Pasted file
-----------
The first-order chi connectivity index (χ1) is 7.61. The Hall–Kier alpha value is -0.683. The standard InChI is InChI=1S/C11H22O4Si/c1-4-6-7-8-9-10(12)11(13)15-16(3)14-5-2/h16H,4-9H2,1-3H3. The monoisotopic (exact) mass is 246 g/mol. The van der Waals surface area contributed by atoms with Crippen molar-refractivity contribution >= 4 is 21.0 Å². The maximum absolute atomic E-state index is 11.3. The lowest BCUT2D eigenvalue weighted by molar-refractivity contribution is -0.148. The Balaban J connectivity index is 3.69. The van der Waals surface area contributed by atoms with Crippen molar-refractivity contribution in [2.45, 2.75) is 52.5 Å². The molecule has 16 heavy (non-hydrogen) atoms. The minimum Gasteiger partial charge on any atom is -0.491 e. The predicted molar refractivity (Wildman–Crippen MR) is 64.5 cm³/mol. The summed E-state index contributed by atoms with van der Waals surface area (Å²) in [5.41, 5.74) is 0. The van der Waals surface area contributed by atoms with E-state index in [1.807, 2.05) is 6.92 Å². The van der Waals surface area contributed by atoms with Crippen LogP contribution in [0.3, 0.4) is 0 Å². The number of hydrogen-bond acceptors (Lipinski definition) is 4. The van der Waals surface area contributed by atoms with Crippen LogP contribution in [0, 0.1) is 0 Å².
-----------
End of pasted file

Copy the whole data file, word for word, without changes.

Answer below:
The first-order chi connectivity index (χ1) is 7.61. The Hall–Kier alpha value is -0.683. The standard InChI is InChI=1S/C11H22O4Si/c1-4-6-7-8-9-10(12)11(13)15-16(3)14-5-2/h16H,4-9H2,1-3H3. The monoisotopic (exact) mass is 246 g/mol. The van der Waals surface area contributed by atoms with Crippen molar-refractivity contribution >= 4 is 21.0 Å². The maximum absolute atomic E-state index is 11.3. The lowest BCUT2D eigenvalue weighted by molar-refractivity contribution is -0.148. The Balaban J connectivity index is 3.69. The van der Waals surface area contributed by atoms with Crippen molar-refractivity contribution in [2.45, 2.75) is 52.5 Å². The molecule has 16 heavy (non-hydrogen) atoms. The minimum Gasteiger partial charge on any atom is -0.491 e. The predicted molar refractivity (Wildman–Crippen MR) is 64.5 cm³/mol. The summed E-state index contributed by atoms with van der Waals surface area (Å²) in [5.41, 5.74) is 0. The van der Waals surface area contributed by atoms with E-state index in [1.807, 2.05) is 6.92 Å². The van der Waals surface area contributed by atoms with Crippen LogP contribution in [0.3, 0.4) is 0 Å². The number of hydrogen-bond acceptors (Lipinski definition) is 4. The van der Waals surface area contributed by atoms with Crippen LogP contribution in [0, 0.1) is 0 Å².